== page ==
If one gets a sense of deja vu while watching "Crimson Tide", it's completely understandable. The music, the special effects and even, to a certain extent, the storyline mimic those of the great film "The Hunt for Red October". Director Tony ("Top Gun") Scott doesn't have quite the subtle touch of his "Red October" counterpart, but he does deliver the goods in this thinly-plotted drama.
Although the Cold War is a fading memory, a volatile Russian nationalist seizes control of a nuclear missile base and threatens to nuke America if things don't go his way. The U.S. military sends the USS Alabama, a nuclear submarine helmed by Captain Frank Ramsey (Gene Hackman), to thwart this danger. En route to their destination off the Russian coast, an official communique is received which indicates that a launch is imminent and that the sub has been authorized to fire its own nuclear missiles in a preemptive strike.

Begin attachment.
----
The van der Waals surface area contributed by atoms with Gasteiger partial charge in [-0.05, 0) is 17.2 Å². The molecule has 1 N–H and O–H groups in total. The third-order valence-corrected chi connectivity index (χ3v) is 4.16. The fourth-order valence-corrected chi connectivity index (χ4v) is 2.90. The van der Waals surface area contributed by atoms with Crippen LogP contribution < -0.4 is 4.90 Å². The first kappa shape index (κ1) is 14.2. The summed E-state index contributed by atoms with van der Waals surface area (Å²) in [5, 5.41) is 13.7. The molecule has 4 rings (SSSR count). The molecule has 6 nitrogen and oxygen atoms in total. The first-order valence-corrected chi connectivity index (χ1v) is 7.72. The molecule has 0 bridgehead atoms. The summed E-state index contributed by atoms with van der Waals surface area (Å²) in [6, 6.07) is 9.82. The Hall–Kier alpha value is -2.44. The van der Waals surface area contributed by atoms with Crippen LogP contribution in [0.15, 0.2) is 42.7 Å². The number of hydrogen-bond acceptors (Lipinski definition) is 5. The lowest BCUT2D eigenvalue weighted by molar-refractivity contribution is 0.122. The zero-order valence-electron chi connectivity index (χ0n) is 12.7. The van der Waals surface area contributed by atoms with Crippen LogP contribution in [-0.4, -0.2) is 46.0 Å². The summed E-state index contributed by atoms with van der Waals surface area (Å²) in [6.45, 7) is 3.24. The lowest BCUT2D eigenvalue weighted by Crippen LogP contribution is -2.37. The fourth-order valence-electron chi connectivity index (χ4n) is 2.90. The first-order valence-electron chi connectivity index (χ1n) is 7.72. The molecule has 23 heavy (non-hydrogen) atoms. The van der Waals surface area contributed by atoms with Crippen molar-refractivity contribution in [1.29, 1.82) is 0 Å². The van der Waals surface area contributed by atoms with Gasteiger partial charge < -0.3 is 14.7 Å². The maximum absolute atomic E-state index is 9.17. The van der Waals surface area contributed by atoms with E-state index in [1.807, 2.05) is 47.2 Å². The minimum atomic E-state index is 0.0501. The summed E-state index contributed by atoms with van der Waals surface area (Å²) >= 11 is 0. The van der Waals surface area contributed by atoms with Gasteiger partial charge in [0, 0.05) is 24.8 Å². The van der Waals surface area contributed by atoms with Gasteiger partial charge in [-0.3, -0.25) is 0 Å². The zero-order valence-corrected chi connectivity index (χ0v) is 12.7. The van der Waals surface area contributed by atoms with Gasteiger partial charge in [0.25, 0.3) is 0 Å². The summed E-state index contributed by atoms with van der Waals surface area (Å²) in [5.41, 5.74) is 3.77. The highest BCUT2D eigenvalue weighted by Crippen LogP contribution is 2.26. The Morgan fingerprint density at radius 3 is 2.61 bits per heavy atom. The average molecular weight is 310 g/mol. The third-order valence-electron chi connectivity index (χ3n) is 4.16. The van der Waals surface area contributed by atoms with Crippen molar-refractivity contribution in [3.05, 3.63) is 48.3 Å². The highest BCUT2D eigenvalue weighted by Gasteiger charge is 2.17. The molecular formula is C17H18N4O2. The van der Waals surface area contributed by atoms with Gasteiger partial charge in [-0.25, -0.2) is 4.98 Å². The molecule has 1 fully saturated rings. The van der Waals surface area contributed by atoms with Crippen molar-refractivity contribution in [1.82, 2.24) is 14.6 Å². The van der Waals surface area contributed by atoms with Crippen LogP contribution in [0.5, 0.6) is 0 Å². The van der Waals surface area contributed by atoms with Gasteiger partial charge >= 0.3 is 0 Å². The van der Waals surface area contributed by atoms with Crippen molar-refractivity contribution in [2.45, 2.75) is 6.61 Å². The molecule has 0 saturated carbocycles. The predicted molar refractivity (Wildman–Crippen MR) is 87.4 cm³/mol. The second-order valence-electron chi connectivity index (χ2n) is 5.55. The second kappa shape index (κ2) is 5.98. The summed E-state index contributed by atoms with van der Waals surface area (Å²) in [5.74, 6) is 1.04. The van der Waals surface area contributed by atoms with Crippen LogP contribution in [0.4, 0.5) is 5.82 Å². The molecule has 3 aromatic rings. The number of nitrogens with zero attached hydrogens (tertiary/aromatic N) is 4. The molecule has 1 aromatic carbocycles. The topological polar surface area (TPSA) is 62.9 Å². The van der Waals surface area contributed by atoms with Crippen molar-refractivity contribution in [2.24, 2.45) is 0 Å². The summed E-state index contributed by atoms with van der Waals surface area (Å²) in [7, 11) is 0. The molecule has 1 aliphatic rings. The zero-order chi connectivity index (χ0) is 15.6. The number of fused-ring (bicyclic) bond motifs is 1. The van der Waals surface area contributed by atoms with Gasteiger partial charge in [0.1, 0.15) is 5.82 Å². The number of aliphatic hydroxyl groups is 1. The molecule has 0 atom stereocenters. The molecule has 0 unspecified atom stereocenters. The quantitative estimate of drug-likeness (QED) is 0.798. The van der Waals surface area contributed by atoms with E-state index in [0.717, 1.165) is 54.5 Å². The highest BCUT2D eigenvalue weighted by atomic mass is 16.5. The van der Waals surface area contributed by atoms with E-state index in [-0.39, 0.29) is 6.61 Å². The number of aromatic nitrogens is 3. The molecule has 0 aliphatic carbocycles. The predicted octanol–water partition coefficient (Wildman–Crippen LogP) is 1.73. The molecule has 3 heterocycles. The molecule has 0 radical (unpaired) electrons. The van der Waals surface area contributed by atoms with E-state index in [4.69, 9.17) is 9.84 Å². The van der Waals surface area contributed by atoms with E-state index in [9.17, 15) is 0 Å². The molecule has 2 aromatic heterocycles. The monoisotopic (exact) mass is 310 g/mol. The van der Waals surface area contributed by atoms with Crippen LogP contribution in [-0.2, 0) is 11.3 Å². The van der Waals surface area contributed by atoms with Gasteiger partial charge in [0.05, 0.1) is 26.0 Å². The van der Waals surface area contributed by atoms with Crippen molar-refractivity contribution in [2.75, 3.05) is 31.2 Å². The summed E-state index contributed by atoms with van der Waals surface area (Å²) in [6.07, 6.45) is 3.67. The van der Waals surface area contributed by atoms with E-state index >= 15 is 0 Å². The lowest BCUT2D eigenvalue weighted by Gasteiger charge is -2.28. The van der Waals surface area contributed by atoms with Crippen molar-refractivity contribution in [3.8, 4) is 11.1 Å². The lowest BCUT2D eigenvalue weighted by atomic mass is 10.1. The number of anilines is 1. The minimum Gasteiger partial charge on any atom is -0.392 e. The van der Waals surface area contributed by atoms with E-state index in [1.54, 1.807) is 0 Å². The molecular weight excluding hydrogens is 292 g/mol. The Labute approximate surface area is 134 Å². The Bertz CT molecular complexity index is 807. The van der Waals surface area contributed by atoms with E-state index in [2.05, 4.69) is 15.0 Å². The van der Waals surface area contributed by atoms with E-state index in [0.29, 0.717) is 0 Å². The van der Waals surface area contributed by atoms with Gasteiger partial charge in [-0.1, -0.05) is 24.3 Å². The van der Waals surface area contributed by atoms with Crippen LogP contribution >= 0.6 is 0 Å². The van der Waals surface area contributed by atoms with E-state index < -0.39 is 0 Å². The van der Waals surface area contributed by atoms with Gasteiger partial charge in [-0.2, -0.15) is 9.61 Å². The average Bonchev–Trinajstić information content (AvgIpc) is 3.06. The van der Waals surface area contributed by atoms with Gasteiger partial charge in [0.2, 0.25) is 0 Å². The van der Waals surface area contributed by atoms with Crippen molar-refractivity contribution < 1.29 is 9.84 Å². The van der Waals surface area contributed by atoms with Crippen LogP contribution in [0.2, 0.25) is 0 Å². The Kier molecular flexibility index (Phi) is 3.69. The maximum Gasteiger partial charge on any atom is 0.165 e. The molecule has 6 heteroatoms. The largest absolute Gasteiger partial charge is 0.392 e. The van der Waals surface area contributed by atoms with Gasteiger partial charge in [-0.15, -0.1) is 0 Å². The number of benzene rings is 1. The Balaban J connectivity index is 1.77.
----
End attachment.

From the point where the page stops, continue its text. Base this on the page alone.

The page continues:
A skirmish with a Russian submarine cuts of a subsequent communique, one that possibly could have countermanded the first. Captain Ramsey asserts that they must comply with the orders in hand and continues preparations to fire their missiles. Lt. Commander Ron Hunter (Denzel Washington), the sub's executive officer, doesn't concur. He believes that regulations require that they attempt to receive the failed communique again before taking action. The crew divides their loyalties between these two leaders with explosive results.
The "ends justify the means" philosophy of the film rubbed me the wrong way, but that didn't stop me from enjoying the compelling conflict of wills that propels "Crimson Tide". Tense and suspenseful, the film is likely to find a receptive audience. As a political thriller, it's not in the same league with Tom Clancy's work. But as escapist summer fare, it fits the bill nicely.